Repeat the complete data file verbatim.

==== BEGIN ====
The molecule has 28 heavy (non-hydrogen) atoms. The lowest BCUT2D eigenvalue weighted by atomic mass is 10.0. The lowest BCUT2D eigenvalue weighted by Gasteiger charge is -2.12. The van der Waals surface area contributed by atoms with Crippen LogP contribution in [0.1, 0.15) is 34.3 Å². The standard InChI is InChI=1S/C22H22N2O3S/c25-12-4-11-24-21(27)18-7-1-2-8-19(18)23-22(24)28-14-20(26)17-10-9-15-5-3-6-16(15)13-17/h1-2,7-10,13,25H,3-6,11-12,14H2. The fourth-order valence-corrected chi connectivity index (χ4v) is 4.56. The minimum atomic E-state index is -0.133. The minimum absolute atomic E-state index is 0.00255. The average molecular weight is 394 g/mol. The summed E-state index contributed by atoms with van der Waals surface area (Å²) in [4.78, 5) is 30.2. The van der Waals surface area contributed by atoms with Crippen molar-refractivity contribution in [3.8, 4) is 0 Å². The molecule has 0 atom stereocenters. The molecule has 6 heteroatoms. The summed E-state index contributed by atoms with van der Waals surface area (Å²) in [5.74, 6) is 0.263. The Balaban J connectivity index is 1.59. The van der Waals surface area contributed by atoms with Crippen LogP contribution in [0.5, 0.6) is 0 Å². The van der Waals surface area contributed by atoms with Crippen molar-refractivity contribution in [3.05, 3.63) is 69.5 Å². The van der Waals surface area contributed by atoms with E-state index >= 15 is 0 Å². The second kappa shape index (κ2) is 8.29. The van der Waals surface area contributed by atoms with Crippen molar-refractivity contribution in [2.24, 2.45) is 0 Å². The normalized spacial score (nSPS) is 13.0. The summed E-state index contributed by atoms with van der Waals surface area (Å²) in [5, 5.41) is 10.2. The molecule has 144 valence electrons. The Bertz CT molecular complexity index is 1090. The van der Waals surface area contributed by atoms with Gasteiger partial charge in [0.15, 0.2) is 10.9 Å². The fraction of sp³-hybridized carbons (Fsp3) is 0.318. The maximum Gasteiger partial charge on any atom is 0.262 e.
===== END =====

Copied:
The molecule has 28 heavy (non-hydrogen) atoms. The lowest BCUT2D eigenvalue weighted by atomic mass is 10.0. The lowest BCUT2D eigenvalue weighted by Gasteiger charge is -2.12. The van der Waals surface area contributed by atoms with Crippen LogP contribution in [0.1, 0.15) is 34.3 Å². The standard InChI is InChI=1S/C22H22N2O3S/c25-12-4-11-24-21(27)18-7-1-2-8-19(18)23-22(24)28-14-20(26)17-10-9-15-5-3-6-16(15)13-17/h1-2,7-10,13,25H,3-6,11-12,14H2. The fourth-order valence-corrected chi connectivity index (χ4v) is 4.56. The minimum atomic E-state index is -0.133. The minimum absolute atomic E-state index is 0.00255. The average molecular weight is 394 g/mol. The summed E-state index contributed by atoms with van der Waals surface area (Å²) in [4.78, 5) is 30.2. The van der Waals surface area contributed by atoms with Crippen molar-refractivity contribution in [3.8, 4) is 0 Å². The molecule has 0 atom stereocenters. The molecule has 6 heteroatoms. The summed E-state index contributed by atoms with van der Waals surface area (Å²) in [5.74, 6) is 0.263. The Balaban J connectivity index is 1.59. The van der Waals surface area contributed by atoms with Crippen LogP contribution in [0.5, 0.6) is 0 Å². The van der Waals surface area contributed by atoms with Crippen molar-refractivity contribution in [3.05, 3.63) is 69.5 Å². The van der Waals surface area contributed by atoms with E-state index >= 15 is 0 Å². The second kappa shape index (κ2) is 8.29. The van der Waals surface area contributed by atoms with Crippen molar-refractivity contribution in [2.24, 2.45) is 0 Å². The normalized spacial score (nSPS) is 13.0. The summed E-state index contributed by atoms with van der Waals surface area (Å²) in [5, 5.41) is 10.2. The molecule has 144 valence electrons. The Bertz CT molecular complexity index is 1090. The van der Waals surface area contributed by atoms with Gasteiger partial charge in [0.15, 0.2) is 10.9 Å². The fraction of sp³-hybridized carbons (Fsp3) is 0.318. The maximum Gasteiger partial charge on any atom is 0.262 e.